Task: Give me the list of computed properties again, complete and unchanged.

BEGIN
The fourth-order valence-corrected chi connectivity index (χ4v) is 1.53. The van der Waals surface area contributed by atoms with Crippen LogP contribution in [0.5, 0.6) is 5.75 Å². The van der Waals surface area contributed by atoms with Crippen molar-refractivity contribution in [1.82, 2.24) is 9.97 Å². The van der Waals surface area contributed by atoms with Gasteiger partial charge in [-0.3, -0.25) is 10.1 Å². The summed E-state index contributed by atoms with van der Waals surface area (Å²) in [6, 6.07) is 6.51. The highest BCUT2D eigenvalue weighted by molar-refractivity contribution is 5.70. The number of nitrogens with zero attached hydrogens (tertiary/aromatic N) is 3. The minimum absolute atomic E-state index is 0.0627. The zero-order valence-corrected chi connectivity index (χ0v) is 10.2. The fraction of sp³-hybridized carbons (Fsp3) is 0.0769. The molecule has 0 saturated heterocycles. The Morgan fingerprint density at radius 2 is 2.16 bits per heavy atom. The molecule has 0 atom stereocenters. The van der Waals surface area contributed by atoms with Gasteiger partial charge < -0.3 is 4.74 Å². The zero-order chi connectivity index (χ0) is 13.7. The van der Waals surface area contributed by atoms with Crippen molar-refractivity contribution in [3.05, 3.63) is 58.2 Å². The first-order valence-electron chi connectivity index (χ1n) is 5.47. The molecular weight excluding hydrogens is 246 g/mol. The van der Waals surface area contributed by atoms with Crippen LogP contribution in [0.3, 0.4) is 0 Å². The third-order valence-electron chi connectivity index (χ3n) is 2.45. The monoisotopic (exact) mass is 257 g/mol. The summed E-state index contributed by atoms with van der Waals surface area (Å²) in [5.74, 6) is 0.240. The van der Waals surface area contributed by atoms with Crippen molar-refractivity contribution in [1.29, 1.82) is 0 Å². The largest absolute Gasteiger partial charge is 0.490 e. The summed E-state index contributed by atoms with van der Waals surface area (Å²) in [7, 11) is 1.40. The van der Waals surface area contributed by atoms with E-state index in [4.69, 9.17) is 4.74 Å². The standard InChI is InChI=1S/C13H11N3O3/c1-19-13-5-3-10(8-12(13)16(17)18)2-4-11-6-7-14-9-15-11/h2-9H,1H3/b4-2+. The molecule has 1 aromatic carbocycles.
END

The fourth-order valence-corrected chi connectivity index (χ4v) is 1.53. The van der Waals surface area contributed by atoms with Crippen LogP contribution in [0.5, 0.6) is 5.75 Å². The van der Waals surface area contributed by atoms with Crippen molar-refractivity contribution in [1.82, 2.24) is 9.97 Å². The van der Waals surface area contributed by atoms with Gasteiger partial charge in [-0.3, -0.25) is 10.1 Å². The summed E-state index contributed by atoms with van der Waals surface area (Å²) in [6, 6.07) is 6.51. The highest BCUT2D eigenvalue weighted by molar-refractivity contribution is 5.70. The number of nitrogens with zero attached hydrogens (tertiary/aromatic N) is 3. The minimum absolute atomic E-state index is 0.0627. The zero-order valence-corrected chi connectivity index (χ0v) is 10.2. The fraction of sp³-hybridized carbons (Fsp3) is 0.0769. The molecule has 0 saturated heterocycles. The Morgan fingerprint density at radius 2 is 2.16 bits per heavy atom. The molecule has 0 atom stereocenters. The van der Waals surface area contributed by atoms with Gasteiger partial charge < -0.3 is 4.74 Å². The zero-order chi connectivity index (χ0) is 13.7. The van der Waals surface area contributed by atoms with Crippen molar-refractivity contribution in [3.05, 3.63) is 58.2 Å². The first-order valence-electron chi connectivity index (χ1n) is 5.47. The molecular weight excluding hydrogens is 246 g/mol. The van der Waals surface area contributed by atoms with Crippen LogP contribution in [0.3, 0.4) is 0 Å². The third-order valence-electron chi connectivity index (χ3n) is 2.45. The monoisotopic (exact) mass is 257 g/mol. The summed E-state index contributed by atoms with van der Waals surface area (Å²) in [5.74, 6) is 0.240. The van der Waals surface area contributed by atoms with Crippen molar-refractivity contribution in [1.29, 1.82) is 0 Å². The largest absolute Gasteiger partial charge is 0.490 e. The summed E-state index contributed by atoms with van der Waals surface area (Å²) in [7, 11) is 1.40. The van der Waals surface area contributed by atoms with E-state index in [4.69, 9.17) is 4.74 Å². The standard InChI is InChI=1S/C13H11N3O3/c1-19-13-5-3-10(8-12(13)16(17)18)2-4-11-6-7-14-9-15-11/h2-9H,1H3/b4-2+. The molecule has 1 aromatic carbocycles.